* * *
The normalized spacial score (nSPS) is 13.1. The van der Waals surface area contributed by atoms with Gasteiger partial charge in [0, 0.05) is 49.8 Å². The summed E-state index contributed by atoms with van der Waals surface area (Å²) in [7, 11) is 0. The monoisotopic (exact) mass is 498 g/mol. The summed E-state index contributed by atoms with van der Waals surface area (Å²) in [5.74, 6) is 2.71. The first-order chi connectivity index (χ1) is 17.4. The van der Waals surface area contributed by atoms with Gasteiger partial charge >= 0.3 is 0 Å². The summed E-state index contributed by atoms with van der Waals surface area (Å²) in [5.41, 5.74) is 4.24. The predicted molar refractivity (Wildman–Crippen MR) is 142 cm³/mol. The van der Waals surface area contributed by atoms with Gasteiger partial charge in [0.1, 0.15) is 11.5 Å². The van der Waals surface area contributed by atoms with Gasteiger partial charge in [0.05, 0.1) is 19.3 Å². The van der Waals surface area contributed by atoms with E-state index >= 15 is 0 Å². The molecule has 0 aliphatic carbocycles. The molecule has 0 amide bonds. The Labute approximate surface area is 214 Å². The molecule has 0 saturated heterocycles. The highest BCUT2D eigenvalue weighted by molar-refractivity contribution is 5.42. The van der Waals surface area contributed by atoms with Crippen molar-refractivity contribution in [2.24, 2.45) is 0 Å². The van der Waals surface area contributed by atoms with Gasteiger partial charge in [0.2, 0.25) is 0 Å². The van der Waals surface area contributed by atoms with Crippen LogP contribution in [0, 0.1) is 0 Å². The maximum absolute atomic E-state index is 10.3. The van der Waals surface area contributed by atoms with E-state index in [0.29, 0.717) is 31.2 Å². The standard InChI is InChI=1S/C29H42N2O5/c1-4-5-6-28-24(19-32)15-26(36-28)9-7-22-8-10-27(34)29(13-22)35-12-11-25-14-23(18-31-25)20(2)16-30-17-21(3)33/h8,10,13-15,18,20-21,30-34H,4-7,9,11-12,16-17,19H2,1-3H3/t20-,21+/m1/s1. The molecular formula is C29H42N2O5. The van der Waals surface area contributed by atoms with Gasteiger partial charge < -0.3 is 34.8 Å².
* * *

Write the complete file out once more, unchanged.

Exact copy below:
The normalized spacial score (nSPS) is 13.1. The van der Waals surface area contributed by atoms with Gasteiger partial charge in [0, 0.05) is 49.8 Å². The summed E-state index contributed by atoms with van der Waals surface area (Å²) in [7, 11) is 0. The monoisotopic (exact) mass is 498 g/mol. The summed E-state index contributed by atoms with van der Waals surface area (Å²) in [5.74, 6) is 2.71. The first-order chi connectivity index (χ1) is 17.4. The van der Waals surface area contributed by atoms with Gasteiger partial charge >= 0.3 is 0 Å². The summed E-state index contributed by atoms with van der Waals surface area (Å²) in [5.41, 5.74) is 4.24. The predicted molar refractivity (Wildman–Crippen MR) is 142 cm³/mol. The van der Waals surface area contributed by atoms with Gasteiger partial charge in [0.1, 0.15) is 11.5 Å². The van der Waals surface area contributed by atoms with Gasteiger partial charge in [0.05, 0.1) is 19.3 Å². The van der Waals surface area contributed by atoms with E-state index >= 15 is 0 Å². The molecule has 0 aliphatic carbocycles. The molecule has 0 amide bonds. The Labute approximate surface area is 214 Å². The molecule has 0 saturated heterocycles. The highest BCUT2D eigenvalue weighted by molar-refractivity contribution is 5.42. The van der Waals surface area contributed by atoms with Crippen molar-refractivity contribution in [2.24, 2.45) is 0 Å². The van der Waals surface area contributed by atoms with Gasteiger partial charge in [0.2, 0.25) is 0 Å². The van der Waals surface area contributed by atoms with Crippen LogP contribution in [0, 0.1) is 0 Å². The maximum absolute atomic E-state index is 10.3. The van der Waals surface area contributed by atoms with E-state index in [0.29, 0.717) is 31.2 Å². The standard InChI is InChI=1S/C29H42N2O5/c1-4-5-6-28-24(19-32)15-26(36-28)9-7-22-8-10-27(34)29(13-22)35-12-11-25-14-23(18-31-25)20(2)16-30-17-21(3)33/h8,10,13-15,18,20-21,30-34H,4-7,9,11-12,16-17,19H2,1-3H3/t20-,21+/m1/s1. The molecular formula is C29H42N2O5. The van der Waals surface area contributed by atoms with Gasteiger partial charge < -0.3 is 34.8 Å².